During a mammogram I had a sticky brown/red discharge.
Went to a breast surgeon and he took sample of discharge
sent it to pathology and it was negative. Mammogram was
negative also, but I have very dense breasts. He wants
to do a ductal excision without doing any more testing.
I asked for additional tests and am getting a second opinion.
I've had no discharge before or since the mammogram.
Can this be anything besides a pappiloma?
My sister experienced a nipple discharge during her first mammogram two weeks ago. At that time she was told that she may be called back for another test. She is 47years old. Her family doctor has received the test results and asked her to come in to discuss them next Thurs Dec 1.
I am 59 and have been treated for DCIS but from what I have read on the net it would seem that nipple discharge is often not cancer. The discharge has not occurred since the mammogram.
Copyright 1994-2018MedHelp.All rights reserved. MedHelp is a division of Vitals Consumer Services, LLC.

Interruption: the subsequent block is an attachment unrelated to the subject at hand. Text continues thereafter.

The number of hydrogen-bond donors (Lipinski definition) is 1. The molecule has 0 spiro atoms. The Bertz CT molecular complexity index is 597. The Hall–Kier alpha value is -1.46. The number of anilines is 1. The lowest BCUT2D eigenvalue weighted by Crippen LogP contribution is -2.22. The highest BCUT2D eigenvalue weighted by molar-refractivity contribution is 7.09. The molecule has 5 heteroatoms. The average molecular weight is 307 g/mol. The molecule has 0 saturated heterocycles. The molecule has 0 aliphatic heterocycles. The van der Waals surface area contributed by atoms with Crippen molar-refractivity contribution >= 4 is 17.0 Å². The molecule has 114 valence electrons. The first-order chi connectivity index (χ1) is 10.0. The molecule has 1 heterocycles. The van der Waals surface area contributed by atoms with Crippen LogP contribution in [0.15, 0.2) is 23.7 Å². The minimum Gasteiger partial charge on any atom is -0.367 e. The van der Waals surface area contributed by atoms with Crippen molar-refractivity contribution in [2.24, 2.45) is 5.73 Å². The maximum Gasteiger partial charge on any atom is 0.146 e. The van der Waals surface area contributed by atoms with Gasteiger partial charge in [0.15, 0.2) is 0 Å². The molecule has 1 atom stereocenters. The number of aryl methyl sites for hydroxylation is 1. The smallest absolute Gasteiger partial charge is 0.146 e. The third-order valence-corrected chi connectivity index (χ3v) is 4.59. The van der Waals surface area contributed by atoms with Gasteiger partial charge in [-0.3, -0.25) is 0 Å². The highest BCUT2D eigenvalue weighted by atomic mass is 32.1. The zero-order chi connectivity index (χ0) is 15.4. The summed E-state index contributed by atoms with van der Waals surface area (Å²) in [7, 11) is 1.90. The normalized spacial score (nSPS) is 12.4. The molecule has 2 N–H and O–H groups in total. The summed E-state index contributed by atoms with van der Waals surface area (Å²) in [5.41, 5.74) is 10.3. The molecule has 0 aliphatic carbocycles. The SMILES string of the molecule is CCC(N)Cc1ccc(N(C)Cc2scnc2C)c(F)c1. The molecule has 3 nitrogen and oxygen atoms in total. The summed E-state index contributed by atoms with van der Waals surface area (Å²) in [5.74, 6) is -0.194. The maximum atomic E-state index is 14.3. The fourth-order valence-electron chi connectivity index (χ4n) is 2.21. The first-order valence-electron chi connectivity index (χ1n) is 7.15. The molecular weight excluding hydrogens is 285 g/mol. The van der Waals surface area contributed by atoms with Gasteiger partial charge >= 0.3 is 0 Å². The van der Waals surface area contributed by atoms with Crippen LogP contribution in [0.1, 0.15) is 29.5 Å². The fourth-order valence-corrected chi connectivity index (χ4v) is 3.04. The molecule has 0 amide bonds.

The Content on this Site is presented in a summary fashion, and is intended to be used for educational and entertainment purposes only. It is not intended to be and should not be interpreted as medical advice or a diagnosis of any health or fitness problem, condition or disease; or a recommendation for a specific test, doctor, care provider, procedure, treatment plan, product, or course of action. MedHelp is not a medical or healthcare provider and your use of this Site does not create a doctor / patient relationship. We disclaim all responsibility for the professional qualifications and licensing of, and services provided by, any physician or other health providers posting on or otherwise referred to on this Site and/or any Third Party Site. Never disregard the medical advice of your physician or health professional, or delay in seeking such advice, because of something you read on this Site. We offer this Site AS IS and without any warranties. By using this Site you agree to the following Terms and Conditions. If you think you may have a medical emergency, call your physician or 911 immediately.